Credit versus Debit: What’s the Difference?

On the surface, debit cards and credit cards look very much alike. In either case, the user typically slides a wallet-sized piece of plastic through a card reader, and then signs a receipt or enters a Personal Identification Number (PIN), authorizing his or her transaction. Looking more closely at these forms of payment, you will notice a few fundamental differences. Let’s take a look at some of them.

Source of Funds

The most basic difference between credit and debit cards lies in the source of the funds used to conduct a purchase transaction. A debit card uses the money that you have previously deposited into a bank account, while a credit card essentially gives you a series of short-term loans that must be paid by the end of the month. With a debit card, it’s necessary to have the cash up front. With a credit card, you can make purchases even if you have not yet earned the money.

Protection from Debt

For this reason, debit cards can act as an excellent insulation against credit card debt. Credit card debt is the scourge that has enslaved so many people to an endless cycle of payments to credit card companies. The interest on their balances is so high, that a large portion of monthly earnings goes straight to paying for the interest.

With a debit card, it is still possible to overdraw your account, resulting in fees. Typically, a fee of around $30 is assessed on your bank account when this occurs. New laws in place require banks to alert you and only allow an overdraft with your prior permission. This makes it impossible to go deeply into debt with a debit card.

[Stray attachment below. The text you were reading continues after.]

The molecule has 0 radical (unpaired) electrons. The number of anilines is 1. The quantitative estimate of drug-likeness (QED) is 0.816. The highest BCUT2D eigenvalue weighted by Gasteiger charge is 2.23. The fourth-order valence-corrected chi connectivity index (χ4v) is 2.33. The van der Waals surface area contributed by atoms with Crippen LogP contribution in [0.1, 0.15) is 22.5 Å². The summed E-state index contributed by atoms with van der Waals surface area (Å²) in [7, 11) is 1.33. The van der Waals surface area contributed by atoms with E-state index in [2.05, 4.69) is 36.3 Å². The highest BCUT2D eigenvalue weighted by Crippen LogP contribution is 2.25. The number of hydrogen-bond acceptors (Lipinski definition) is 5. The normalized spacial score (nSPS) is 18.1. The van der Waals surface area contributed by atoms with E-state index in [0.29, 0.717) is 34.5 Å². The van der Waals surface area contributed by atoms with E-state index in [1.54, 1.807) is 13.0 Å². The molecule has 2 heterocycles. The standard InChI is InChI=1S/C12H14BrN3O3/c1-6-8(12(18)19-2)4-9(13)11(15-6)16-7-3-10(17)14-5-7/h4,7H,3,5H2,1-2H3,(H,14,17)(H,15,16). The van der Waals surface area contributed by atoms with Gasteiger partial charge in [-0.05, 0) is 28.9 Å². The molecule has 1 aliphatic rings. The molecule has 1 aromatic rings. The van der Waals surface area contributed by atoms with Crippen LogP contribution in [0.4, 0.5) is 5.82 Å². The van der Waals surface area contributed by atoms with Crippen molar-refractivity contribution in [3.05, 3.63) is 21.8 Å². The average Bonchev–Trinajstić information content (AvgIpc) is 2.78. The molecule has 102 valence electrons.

Purchase Protection

One advantage that credit cards have over some bank debit cards is purchase protection. If an unscrupulous person attempts to defraud you or fails to deliver on promised goods or services, then you can contact your credit card company to have the charge removed. This protection is mandated by law on all credit cards. You can still get this protection with a debit card, as long as your card carries the Visa or MasterCard logo. If your debit card is issued by a small local bank, then you shouldn’t assume that you are automatically protected; you should check with them on their specific policy and be sure there is a Visa or MasterCard logo on the card.

When Credit is Better

One of the greatest benefits of using a credit card instead of a debit card is taking advantage of rewards programs. You can get 1% or 2% cash back on all your purchases at the end of the year. Sometimes you can accumulate airline miles that you can exchange for airplane flights or for hotel or rental cars. There are also many credit cards with specific tie-ins with some of the major corporations. The GM credit card, for example, will allow you to accumulate credits that you can use to obtain a discounted price on your next GM vehicle. If you are responsible and can pay your bill on time, then these rewards are a great reason to choose a credit card instead of a debit card. If you don’t regularly make your payments on time, then these rewards end up costing you more than they give you.